The third album from the hugely exciting Irish songwriter is our pick of the week's best new releases
SOAK’s third album opens with a deep inhale and exhale from Bridie Monds-Watson. It’s almost a “right, here we go” from the Londonderry singer songwriter, half steeling themself for the task ahead, half sigh of relief that the time is finally at hand.
It’s been a wait since Monds-Watson’s last album under their SOAK moniker, three years and a bit since the excellent Grim Town, so the relief is palpable. That album came a whole four years after Before We Forgot How To Dream and in the seven years in between, it feels like the world has caught up with SOAK, both in the movement of queer-positive indie artists towards mainstream popularity and in the swing of the popularity pendulum back towards starkly personal lyricism.
It’s inevitable that Phoebe Bridgers, Pillow Queens, even Camp Cope will spring to mind at various points during If I Never Know You Like This Again, but Monds-Watson has a voice that is very much their own while also relatable in their wry observations about relationships and self-doubt. ‘purgatory’ finds their ego struggling with the idea of death and non-existence – even at the age of 26, such things can weigh heavy, maybe more so in the middle of a pandemic.
Monds-Watson is an unflinching about their own bulls*** as they are of the date who won’t stop talking during a gig and preaches sustainability while littering on the wonderful ‘baby you’re full of s***’. “I probably won’t listen to your podcast,” they shrug, “…I was just being polite.”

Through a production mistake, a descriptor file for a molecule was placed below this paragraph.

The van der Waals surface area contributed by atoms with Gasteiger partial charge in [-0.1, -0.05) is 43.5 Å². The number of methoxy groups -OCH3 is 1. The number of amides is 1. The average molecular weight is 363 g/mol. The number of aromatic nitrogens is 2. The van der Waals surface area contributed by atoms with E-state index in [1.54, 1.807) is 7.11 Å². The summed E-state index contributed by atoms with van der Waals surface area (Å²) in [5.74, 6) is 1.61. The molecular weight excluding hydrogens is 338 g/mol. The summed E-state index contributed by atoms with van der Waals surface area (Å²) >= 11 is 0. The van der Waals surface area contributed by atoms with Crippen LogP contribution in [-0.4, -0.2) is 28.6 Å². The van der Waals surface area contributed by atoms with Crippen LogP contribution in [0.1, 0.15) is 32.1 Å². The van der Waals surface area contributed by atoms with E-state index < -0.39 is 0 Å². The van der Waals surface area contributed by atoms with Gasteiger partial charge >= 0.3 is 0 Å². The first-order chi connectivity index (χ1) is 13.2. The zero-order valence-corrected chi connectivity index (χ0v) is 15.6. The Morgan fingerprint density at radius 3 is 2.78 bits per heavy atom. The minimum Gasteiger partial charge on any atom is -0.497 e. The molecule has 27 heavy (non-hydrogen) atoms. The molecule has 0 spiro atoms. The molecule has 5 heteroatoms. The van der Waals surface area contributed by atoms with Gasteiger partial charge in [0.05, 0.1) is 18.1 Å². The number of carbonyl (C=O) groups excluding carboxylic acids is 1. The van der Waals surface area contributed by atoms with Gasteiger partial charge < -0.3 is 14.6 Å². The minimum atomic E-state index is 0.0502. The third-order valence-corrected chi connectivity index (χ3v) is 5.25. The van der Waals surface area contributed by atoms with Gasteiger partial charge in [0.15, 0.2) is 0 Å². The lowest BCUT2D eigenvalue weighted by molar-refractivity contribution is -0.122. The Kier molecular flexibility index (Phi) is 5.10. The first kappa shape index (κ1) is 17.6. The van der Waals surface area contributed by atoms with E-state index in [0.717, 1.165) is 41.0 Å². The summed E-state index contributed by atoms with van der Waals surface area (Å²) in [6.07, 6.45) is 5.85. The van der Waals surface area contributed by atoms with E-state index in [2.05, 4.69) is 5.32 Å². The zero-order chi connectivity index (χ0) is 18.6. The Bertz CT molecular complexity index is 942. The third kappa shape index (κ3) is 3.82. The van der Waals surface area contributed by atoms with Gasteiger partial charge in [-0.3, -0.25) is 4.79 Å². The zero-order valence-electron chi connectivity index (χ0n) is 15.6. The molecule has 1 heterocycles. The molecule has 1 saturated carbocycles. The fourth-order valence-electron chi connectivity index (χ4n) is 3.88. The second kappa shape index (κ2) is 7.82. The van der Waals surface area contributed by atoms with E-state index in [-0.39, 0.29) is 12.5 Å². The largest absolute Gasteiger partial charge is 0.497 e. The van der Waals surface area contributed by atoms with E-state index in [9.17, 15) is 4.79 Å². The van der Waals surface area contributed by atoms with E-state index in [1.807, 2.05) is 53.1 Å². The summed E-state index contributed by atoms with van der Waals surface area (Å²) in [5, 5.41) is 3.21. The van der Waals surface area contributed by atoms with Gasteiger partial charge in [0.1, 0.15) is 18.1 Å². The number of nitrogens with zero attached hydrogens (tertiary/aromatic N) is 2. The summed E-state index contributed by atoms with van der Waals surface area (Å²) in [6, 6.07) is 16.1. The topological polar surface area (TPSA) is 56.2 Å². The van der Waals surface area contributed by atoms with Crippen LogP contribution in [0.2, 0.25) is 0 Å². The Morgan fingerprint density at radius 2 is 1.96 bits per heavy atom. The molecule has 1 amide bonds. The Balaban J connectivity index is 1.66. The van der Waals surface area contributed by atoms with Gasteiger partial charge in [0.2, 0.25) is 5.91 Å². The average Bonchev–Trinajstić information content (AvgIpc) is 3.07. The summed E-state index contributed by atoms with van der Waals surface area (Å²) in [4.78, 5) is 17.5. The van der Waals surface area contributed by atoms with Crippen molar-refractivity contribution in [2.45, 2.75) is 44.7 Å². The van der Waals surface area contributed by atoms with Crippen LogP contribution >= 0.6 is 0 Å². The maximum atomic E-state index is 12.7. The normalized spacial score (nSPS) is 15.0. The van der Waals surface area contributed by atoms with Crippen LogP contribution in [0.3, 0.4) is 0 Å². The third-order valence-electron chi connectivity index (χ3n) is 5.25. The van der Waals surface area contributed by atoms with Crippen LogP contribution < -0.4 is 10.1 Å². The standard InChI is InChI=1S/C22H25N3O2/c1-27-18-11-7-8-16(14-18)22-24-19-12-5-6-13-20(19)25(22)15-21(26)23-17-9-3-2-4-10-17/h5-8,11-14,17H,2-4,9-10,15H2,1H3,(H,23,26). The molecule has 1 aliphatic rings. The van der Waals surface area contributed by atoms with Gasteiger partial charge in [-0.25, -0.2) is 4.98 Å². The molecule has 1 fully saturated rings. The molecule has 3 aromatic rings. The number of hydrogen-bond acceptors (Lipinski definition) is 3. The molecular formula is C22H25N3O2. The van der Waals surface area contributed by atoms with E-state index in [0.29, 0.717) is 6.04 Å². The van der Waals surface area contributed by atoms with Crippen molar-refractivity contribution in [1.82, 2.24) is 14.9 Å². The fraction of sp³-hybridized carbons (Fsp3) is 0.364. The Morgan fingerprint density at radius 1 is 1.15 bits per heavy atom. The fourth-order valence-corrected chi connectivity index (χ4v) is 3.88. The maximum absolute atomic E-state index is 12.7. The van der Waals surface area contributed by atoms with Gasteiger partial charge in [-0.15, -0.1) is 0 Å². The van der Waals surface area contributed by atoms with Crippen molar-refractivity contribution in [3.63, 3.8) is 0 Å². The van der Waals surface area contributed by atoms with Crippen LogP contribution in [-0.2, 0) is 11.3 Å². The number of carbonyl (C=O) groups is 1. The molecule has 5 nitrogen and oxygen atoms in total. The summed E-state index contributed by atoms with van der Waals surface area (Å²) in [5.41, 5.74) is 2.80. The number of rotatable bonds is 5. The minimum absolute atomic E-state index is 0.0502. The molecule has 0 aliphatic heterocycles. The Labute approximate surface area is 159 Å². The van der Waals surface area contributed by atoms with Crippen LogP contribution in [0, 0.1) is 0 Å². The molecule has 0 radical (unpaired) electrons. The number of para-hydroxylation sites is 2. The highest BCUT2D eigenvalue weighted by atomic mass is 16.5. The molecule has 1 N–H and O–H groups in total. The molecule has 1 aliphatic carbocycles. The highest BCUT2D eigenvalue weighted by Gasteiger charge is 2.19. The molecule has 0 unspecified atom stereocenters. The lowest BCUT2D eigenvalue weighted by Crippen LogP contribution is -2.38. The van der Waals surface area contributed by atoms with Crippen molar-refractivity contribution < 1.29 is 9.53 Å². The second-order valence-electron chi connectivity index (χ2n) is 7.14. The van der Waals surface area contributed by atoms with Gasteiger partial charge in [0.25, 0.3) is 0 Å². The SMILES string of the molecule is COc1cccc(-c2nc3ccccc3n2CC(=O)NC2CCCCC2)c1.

Throughout, SOAK demonstrates an exceptional ability to craft songs that have all the mise en scene of 90s alt rock but the bones of folk pop. This is never more evident than the exceptional single ‘last july’, a perfect storm of fuzzy hooks and vulnerable pleas for permanency. “I don’t want to become just another place where you went one time,” they state matter-of-factly, “I don’t want to be a souvenir / I don’t want to be a Polaroid / I want to buy your groceries.” Their final plea to “Let me know when you figure yourself out” speaks to the inevitable pain of knowing exactly what you want when what you want hasn’t the first clue.
With If I Never Know You Like This Again, SOAK has delivered the perfect album at the perfect time. For everyone who has found themselves frustrated by their own bulls*** and the bulls*** of the people they love, this is practically a manifesto.